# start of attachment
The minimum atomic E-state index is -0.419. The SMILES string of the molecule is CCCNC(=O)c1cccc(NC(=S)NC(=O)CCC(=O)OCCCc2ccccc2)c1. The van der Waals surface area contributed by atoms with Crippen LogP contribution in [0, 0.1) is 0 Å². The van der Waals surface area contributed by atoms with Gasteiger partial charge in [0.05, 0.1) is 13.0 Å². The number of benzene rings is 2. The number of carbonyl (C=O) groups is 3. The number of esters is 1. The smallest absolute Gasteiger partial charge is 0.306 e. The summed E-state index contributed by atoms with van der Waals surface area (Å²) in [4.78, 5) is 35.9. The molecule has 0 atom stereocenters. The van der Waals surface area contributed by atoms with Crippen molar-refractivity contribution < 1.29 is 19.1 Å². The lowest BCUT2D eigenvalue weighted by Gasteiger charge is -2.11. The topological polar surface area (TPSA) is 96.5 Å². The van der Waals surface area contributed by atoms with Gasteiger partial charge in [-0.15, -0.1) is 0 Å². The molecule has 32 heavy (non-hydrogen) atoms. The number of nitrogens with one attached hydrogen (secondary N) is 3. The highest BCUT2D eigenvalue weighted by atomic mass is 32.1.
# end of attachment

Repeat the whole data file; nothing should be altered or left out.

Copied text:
The minimum atomic E-state index is -0.419. The SMILES string of the molecule is CCCNC(=O)c1cccc(NC(=S)NC(=O)CCC(=O)OCCCc2ccccc2)c1. The van der Waals surface area contributed by atoms with Crippen LogP contribution in [0, 0.1) is 0 Å². The van der Waals surface area contributed by atoms with Gasteiger partial charge in [0.05, 0.1) is 13.0 Å². The number of benzene rings is 2. The number of carbonyl (C=O) groups is 3. The number of esters is 1. The smallest absolute Gasteiger partial charge is 0.306 e. The summed E-state index contributed by atoms with van der Waals surface area (Å²) in [4.78, 5) is 35.9. The molecule has 0 atom stereocenters. The van der Waals surface area contributed by atoms with Crippen molar-refractivity contribution < 1.29 is 19.1 Å². The lowest BCUT2D eigenvalue weighted by Gasteiger charge is -2.11. The topological polar surface area (TPSA) is 96.5 Å². The van der Waals surface area contributed by atoms with Gasteiger partial charge in [-0.15, -0.1) is 0 Å². The molecule has 32 heavy (non-hydrogen) atoms. The number of nitrogens with one attached hydrogen (secondary N) is 3. The highest BCUT2D eigenvalue weighted by atomic mass is 32.1.